10-Year Follow-Up After Revascularization in Elderly Patients With Complex Coronary Artery Disease

the SYNTAX Extended Survival Study Investigators

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Abstract

Background: The optimal revascularization strategy for the elderly with complex coronary artery disease remains unclear. Objectives: The goal of this study was to investigate 10-year all-cause mortality, life expectancy, 5-year major adverse cardiac or cerebrovascular events (MACCE), and 5-year quality of life (QOL) after percutaneous coronary intervention (PCI) or coronary artery bypass graft (CABG) in elderly individuals (>70 years old) with 3-vessel disease (3VD) and/or left main disease (LMD). Methods: In the present pre-specified analysis on age of the SYNTAX Extended Survival study, 10-year all-cause death and 5-year MACCE were compared with Kaplan-Meier estimates and Cox proportional hazards models among elderly or nonelderly patients. Life expectancy was estimated by restricted mean survival time within 10 years, and QOL status according to the Seattle Angina Questionnaire up to 5 years was assessed by linear mixed-effects models. Results: Among 1,800 randomized patients, 575 patients (31.9%) were elderly. Ten-year mortality did not differ significantly between PCI and CABG in elderly (44.1% vs. 41.1%; hazard ratio [HR]: 1.08; 95% confidence interval [CI]: 0.84 to 1.40) and nonelderly patients (21.1% vs. 16.6%; HR: 1.30; 95% CI: 1.00 to 1.69; pinteraction = 0.332). Among elderly patients, 5-year MACCE was comparable between PCI and CABG (39.4% vs. 35.1%; HR: 1.18; 95% CI: 0.90 to 1.56), whereas it was significantly higher in PCI over CABG among nonelderly patients (36.3% vs. 23.0%; HR: 1.69; 95% CI: 1.36 to 2.10; pinteraction = 0.043). There were no significant difference in life expectancy (mean difference: 0.2 years in favor of CABG; 95% CI: −0.4 to 0.7) and 5-year QOL status between PCI and CABG among elderly patients. Conclusions: Elderly patients with 3VD and/or LMD had comparable 10-year all-cause death, life expectancy, 5-year MACCE, and 5-year QOL status irrespective of revascularization mode. (Synergy Between PCI With TAXUS and Cardiac Surgery: SYNTAX Extended Survival [SYNTAXES]; NCT03417050) (SYNTAX Study: TAXUS Drug-Eluting Stent Versus Coronary Artery Bypass Surgery for the Treatment of Narrowed Arteries [SYNTAX]; NCT00114972)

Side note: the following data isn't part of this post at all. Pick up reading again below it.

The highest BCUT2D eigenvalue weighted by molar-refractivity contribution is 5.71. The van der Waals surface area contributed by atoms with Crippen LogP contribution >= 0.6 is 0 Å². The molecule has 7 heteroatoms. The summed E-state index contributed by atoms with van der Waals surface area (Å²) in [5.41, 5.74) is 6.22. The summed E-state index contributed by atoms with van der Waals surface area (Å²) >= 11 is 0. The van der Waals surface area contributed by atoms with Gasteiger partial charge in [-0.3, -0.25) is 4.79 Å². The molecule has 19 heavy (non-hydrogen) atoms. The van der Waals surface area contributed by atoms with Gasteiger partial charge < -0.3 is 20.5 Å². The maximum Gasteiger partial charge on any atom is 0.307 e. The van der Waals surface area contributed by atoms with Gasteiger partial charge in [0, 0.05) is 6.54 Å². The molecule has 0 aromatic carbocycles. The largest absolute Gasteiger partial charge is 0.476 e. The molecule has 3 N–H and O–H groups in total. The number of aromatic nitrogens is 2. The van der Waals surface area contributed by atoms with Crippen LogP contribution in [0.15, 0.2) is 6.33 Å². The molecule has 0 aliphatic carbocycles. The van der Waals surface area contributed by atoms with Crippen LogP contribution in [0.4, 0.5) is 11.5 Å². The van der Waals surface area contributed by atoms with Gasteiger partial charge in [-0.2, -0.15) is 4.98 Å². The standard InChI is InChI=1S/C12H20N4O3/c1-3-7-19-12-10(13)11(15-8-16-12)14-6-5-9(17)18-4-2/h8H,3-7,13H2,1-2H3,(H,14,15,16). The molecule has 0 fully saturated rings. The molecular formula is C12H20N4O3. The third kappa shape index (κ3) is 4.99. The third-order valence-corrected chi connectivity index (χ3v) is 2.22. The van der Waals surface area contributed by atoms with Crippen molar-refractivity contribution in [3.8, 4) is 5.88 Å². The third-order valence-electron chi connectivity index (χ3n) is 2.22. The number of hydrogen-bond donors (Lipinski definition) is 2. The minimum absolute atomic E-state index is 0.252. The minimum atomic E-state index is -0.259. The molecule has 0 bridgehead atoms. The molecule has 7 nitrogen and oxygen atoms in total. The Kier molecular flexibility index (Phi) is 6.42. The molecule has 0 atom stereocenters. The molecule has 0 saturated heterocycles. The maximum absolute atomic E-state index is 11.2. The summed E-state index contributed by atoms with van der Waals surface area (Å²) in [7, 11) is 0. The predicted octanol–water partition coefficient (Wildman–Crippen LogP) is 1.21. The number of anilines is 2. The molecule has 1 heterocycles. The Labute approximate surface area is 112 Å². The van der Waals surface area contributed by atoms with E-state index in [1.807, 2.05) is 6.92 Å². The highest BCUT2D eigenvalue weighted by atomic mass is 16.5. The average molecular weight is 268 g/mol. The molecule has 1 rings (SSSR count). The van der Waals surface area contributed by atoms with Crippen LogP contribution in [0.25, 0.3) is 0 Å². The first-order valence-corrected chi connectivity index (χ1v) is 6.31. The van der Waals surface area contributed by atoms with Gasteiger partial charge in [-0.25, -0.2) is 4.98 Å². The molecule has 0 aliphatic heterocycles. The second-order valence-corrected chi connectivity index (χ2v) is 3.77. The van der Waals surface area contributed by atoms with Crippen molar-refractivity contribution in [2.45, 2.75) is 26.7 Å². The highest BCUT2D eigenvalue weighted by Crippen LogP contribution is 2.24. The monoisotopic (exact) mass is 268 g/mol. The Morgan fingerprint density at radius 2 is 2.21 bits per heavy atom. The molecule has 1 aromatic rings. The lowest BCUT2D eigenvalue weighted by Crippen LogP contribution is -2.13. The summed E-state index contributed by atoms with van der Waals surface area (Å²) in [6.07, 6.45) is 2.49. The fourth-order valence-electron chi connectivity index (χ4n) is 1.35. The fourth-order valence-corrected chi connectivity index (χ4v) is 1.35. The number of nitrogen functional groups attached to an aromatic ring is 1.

Original languageEnglish
Pages (from-to)2761-2773
Number of pages13
JournalJournal of the American College of Cardiology
Volume77
Issue number22
DOIs
Publication statusPublished - 8 Jun 2021

Bibliographical note

Funding Information:
The SYNTAX Extended Survival study, during extension of follow-up up to 10 years, was supported by the German Foundation of Heart Research (Frankfurt am Main, Germany). The SYNTAX trial, during 0- to 5-year follow-up, was funded by Boston Scientific Corporation (Marlborough, Massachusetts). The study funders had no role in the study design, data collection, data analyses, and interpretation of the study data, nor were involved in the decision to publish the final manuscript. The principal investigators and authors had complete scientific freedom. Dr. Serruys has received personal fees from Biosensors, Micel Technologies, Sinomedical Sciences Technology, Philips/Volcano, Xeltis, and HeartFlow, outside the submitted work. Dr. Hara has received a grant for studying overseas from Japanese Circulation Society and a grant from Fukuda Foundation for Medical Technology, outside the submitted work. Dr. Piek has received personal fees and nonfinancial support from Philips/Volcano, outside the submitted work. Dr. Head has served as an employee of Medtronic, outside the submitted work. Dr. Kappetein has served as an employee of Medtronic, outside the submitted work. Dr. Cohen has received grants from Boston Scientific, during the conduct of the study; and has received grants and personal fees from Boston Scientific, Medtronic, Abbott, and Svelte, outside the submitted work. All other authors have reported that they have no relationships relevant to the contents of this paper to disclose.

Publisher Copyright:
© 2021 American College of Cardiology Foundation

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